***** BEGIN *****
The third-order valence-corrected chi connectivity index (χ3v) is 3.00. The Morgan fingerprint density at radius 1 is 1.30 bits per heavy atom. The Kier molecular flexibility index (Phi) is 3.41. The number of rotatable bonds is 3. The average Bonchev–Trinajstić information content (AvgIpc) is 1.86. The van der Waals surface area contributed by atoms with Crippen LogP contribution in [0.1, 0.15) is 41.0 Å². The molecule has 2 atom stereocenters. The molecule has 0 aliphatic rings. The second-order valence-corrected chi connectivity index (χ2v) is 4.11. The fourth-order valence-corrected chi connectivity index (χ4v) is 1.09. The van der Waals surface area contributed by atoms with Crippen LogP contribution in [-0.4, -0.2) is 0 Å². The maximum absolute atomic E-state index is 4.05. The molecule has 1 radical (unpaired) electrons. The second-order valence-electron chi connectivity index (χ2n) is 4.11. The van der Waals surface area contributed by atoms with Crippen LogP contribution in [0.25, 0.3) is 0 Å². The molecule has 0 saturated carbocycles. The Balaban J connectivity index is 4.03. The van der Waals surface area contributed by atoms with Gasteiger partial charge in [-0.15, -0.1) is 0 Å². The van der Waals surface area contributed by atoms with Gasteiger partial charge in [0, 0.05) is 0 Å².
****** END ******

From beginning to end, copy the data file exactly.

The third-order valence-corrected chi connectivity index (χ3v) is 3.00. The Morgan fingerprint density at radius 1 is 1.30 bits per heavy atom. The Kier molecular flexibility index (Phi) is 3.41. The number of rotatable bonds is 3. The average Bonchev–Trinajstić information content (AvgIpc) is 1.86. The van der Waals surface area contributed by atoms with Crippen LogP contribution in [0.1, 0.15) is 41.0 Å². The molecule has 2 atom stereocenters. The molecule has 0 aliphatic rings. The second-order valence-corrected chi connectivity index (χ2v) is 4.11. The fourth-order valence-corrected chi connectivity index (χ4v) is 1.09. The van der Waals surface area contributed by atoms with Crippen LogP contribution in [-0.4, -0.2) is 0 Å². The maximum absolute atomic E-state index is 4.05. The molecule has 1 radical (unpaired) electrons. The second-order valence-electron chi connectivity index (χ2n) is 4.11. The van der Waals surface area contributed by atoms with Crippen LogP contribution in [0.25, 0.3) is 0 Å². The molecule has 0 saturated carbocycles. The Balaban J connectivity index is 4.03. The van der Waals surface area contributed by atoms with Gasteiger partial charge in [-0.15, -0.1) is 0 Å². The van der Waals surface area contributed by atoms with Gasteiger partial charge in [0, 0.05) is 0 Å².